One important thing for us all to remember is that the church is not a building or a specific denomination. The church is made up of people – people who believe in, and profess Jesus as their Savior from sin. Therefore all who believe in Jesus are members of God’s family and are recipients of His never-ending grace. For it is by grace you have been saved, through faith-and this not from yourselves, it is the gift of God-not by works, so that no one can boast (Ephesians 2:8). So we are saved by God’s grace (His undeserved love) through faith in Jesus, His one and only Son.
Our faith is the rope which attaches us to Jesus. Time spent hearing and studying God’s Word strengthens that rope. It makes our faith grow and blossom, and will cause it to deepen into a truly meaningful relationship with God. As that faith is strengthened, it will become evident in our life. We won’t be able to hide it, and we won’t want to hide it because we will have a burning desire to hear and learn more about Him. The Holy Spirit strengthens our faith through the Word, so as we hear, read and study the Word, we will see and feel Him working in our lives. Through faith we will become tuned in to God’s presence and more tightly attached to Him.
This attachment is not one which we need to fear, as in an earthly attachment which can be snatched away from us. Jesus promises to always be with us. And surely I am with you always, to the very end of the age (Matthew 28:20). There are times in life when we may lose the grip on our end of the rope of faith and wander away, but Jesus will never let go of His end. He will use life situations both good and bad to draw us back into His fold where we are protected and loved.
God disciplines those He loves and His loving discipline, although unpleasant and painful at times, is for our good. It is for our “Eternal” good and/or for the eternal good of others we come into contact with. His discipline makes us realize that we need Him. Jesus tells us; Those whom I love I rebuke and discipline. So be earnest, and repent. Here I am! I stand at the door and knock. If anyone hears my voice and opens the door, I will come in and eat with him and he with me (Revelation 3: 19, 20).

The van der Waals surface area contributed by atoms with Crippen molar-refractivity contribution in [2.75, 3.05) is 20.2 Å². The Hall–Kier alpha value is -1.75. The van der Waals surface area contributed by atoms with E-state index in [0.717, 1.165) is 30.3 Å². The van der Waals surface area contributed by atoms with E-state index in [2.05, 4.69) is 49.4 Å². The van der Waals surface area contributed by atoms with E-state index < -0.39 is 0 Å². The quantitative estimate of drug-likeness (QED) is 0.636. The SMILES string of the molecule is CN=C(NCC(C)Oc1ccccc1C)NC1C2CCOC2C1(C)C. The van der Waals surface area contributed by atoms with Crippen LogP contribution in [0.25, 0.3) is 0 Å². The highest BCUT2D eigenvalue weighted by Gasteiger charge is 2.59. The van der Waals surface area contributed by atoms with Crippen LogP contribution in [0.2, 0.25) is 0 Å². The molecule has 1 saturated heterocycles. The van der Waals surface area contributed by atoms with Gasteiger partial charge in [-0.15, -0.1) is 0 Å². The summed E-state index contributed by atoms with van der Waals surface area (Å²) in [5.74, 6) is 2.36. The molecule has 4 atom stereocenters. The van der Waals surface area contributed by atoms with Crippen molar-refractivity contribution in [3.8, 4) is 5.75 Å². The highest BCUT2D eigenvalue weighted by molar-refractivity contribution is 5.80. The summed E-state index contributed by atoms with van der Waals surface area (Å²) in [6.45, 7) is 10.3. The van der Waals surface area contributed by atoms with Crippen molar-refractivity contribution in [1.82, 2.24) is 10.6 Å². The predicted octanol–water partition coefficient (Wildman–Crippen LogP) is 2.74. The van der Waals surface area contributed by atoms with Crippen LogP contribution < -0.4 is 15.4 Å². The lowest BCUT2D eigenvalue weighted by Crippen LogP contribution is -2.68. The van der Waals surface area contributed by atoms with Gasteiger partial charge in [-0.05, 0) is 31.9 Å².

In the spring of 2013 Jerry was diagnosed with Glioblastoma Brain Cancer. The tumor was surgically removed and he went through the usual Chemo and radiation treatments, but to no avail. The tumor came back and the doctors said there was no more they could do for him.
Jerry heard Jesus knocking on the door of his heart and tugging on his rope of faith through his cancer. The Holy Spirit moved him to open the door and reach out and grab tightly onto that rope which had kept him attached to Jesus all these years. About six weeks before his death he re-affirmed his faith in Jesus and with a repentant heart he asked to be given the Lord’s Supper. We can be confident that he is in heaven receiving the end result of God’s precious gift of grace. We can be sure we will see him there on the day we are called home.
The nagging feeling I always had regarding his eternal good is now gone and I am at peace. The fact that he was called home at 6:15 on Easter morning, the same time of day that Jesus rose from death that first Easter so long ago, is a comfort to me and should be to all who love him. I believe it was Jesus’ way of communicating to us; You don’t need to worry. He is safe here with me. You will see him when you get here.
I am sure Gerry is making people laugh in heaven just like he did while he was with us here, and he has probably already found the perfect fishing spot to take his nephews to when they arrive some day.
Although he spent 72 years here on this earth, the biggest majority of that time was not spent working earnestly in the Lord’s vineyard. He is somewhat like the worker in Jesus’ story who only worked for one hour, or like that thief on the cross beside Jesus who came to faith in his last hours of life. But Gerry, like the thief on the cross and the worker in the vineyard, still received his “denarius”. He is now living in the mansions of heaven and serving the Lord joyfully for eternity. God’s grace is a free gift to all. And all who die believing will receive their pay no matter how long or how diligently they labored.
Thank you Jesus for your wonderful gift of grace!
Jesus, remember me when you come into your kingdom. (Luke 23:42).
Gloria Dei! Amen.